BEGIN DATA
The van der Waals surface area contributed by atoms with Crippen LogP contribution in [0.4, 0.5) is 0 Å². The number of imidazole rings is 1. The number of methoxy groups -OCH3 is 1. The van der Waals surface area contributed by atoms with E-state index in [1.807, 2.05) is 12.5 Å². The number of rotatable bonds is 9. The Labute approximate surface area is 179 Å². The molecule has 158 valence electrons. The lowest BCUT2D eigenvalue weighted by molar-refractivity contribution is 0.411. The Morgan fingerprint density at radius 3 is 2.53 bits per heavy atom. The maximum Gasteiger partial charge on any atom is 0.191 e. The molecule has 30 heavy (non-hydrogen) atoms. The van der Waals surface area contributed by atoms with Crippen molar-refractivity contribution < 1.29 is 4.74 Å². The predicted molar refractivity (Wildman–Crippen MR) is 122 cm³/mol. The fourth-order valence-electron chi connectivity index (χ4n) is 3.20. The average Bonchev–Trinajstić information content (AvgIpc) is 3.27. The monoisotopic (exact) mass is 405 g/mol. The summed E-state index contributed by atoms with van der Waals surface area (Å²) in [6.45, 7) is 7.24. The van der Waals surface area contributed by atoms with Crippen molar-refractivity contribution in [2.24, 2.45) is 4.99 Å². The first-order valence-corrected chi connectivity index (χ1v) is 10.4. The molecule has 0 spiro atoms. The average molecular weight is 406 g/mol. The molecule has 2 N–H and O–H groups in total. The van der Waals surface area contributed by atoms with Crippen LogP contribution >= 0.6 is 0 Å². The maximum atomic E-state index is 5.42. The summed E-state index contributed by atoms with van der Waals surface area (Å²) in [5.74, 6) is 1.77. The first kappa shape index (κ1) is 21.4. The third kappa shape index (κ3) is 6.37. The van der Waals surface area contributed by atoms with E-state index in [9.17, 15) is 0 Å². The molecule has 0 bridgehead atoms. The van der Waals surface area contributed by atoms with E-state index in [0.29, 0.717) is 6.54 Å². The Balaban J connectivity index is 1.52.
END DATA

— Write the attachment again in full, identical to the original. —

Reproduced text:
The van der Waals surface area contributed by atoms with Crippen LogP contribution in [0.4, 0.5) is 0 Å². The number of imidazole rings is 1. The number of methoxy groups -OCH3 is 1. The van der Waals surface area contributed by atoms with E-state index in [1.807, 2.05) is 12.5 Å². The number of rotatable bonds is 9. The Labute approximate surface area is 179 Å². The molecule has 158 valence electrons. The lowest BCUT2D eigenvalue weighted by molar-refractivity contribution is 0.411. The Morgan fingerprint density at radius 3 is 2.53 bits per heavy atom. The maximum Gasteiger partial charge on any atom is 0.191 e. The molecule has 30 heavy (non-hydrogen) atoms. The van der Waals surface area contributed by atoms with Crippen molar-refractivity contribution < 1.29 is 4.74 Å². The predicted molar refractivity (Wildman–Crippen MR) is 122 cm³/mol. The fourth-order valence-electron chi connectivity index (χ4n) is 3.20. The average Bonchev–Trinajstić information content (AvgIpc) is 3.27. The monoisotopic (exact) mass is 405 g/mol. The summed E-state index contributed by atoms with van der Waals surface area (Å²) in [6.45, 7) is 7.24. The van der Waals surface area contributed by atoms with Crippen molar-refractivity contribution in [2.24, 2.45) is 4.99 Å². The first-order valence-corrected chi connectivity index (χ1v) is 10.4. The molecule has 0 spiro atoms. The average molecular weight is 406 g/mol. The molecule has 2 N–H and O–H groups in total. The van der Waals surface area contributed by atoms with Crippen LogP contribution >= 0.6 is 0 Å². The maximum atomic E-state index is 5.42. The summed E-state index contributed by atoms with van der Waals surface area (Å²) in [5.74, 6) is 1.77. The first kappa shape index (κ1) is 21.4. The third kappa shape index (κ3) is 6.37. The van der Waals surface area contributed by atoms with E-state index in [9.17, 15) is 0 Å². The molecule has 0 bridgehead atoms. The van der Waals surface area contributed by atoms with E-state index in [0.29, 0.717) is 6.54 Å². The Balaban J connectivity index is 1.52.